Monday, April 9, 2018
Supreme Court decisions often leave me scratching my head, but not usually because of Justice Kagan’s use of English. But there’s a first time for everything, and I read with some surprise a passage in a recent opinion authored by her:
But that view cannot be squared with the except clause’s wording for two independent reasons. To start with, the except clause points to “section 77p” as a whole—not to paragraph 77p(f)(2). Cyan wants to cherry pick from the material covered by the statutory cross-reference. But if Congress had intended to refer to the definition in §77p(f)(2) alone, it presumably would have done so—just by adding a letter, a number, and a few parentheticals.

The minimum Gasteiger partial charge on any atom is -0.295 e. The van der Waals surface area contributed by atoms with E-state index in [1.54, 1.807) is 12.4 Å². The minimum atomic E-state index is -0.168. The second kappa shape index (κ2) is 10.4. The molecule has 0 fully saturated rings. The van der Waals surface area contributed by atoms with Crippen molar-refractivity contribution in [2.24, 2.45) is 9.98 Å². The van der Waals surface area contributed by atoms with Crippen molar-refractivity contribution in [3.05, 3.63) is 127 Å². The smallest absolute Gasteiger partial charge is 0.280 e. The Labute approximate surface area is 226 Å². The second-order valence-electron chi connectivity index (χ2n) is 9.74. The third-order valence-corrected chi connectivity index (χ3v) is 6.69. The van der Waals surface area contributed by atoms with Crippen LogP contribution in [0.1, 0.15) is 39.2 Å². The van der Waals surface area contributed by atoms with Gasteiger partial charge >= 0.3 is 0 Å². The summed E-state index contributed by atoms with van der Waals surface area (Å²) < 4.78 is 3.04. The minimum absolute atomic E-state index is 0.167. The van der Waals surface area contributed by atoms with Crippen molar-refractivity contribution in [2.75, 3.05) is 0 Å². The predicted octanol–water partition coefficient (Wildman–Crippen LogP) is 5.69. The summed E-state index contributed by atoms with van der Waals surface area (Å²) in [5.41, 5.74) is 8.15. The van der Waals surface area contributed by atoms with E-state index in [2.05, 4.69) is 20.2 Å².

Cyan, Inc. v. Beaver Cty. Emples. Ret. Fund. No, despite the caption, Cyan’s not an employment case; and, no, you don’t have to understand what statute she’s referring to in order to appreciate my confusion: shouldn’t Kagan have written “parentheses” instead of “parentheticals”?
One of my colleagues had the same initial reaction, but concluded that Kagan was probably right, “because she’s referring not simply to adding the punctuation, but to adding material inside parentheses— parentheticals. They are very short parentheticals, but I think still parentheticals.”
Another colleague begged to differ: “she separately refers to the letter and number inside the parentheses, so isn't she just referring to the punctuation? And she says ‘a few,’ when, in fact, she is only talking about two parentheticals (but four parentheses).”
And it’s not as if Kagan is a stranger to parentheticals: she’s been described as the “Master of the Parenthetical Aside” by Josh Blackman. Still, Homer nodded (so why not Justice Kagan?).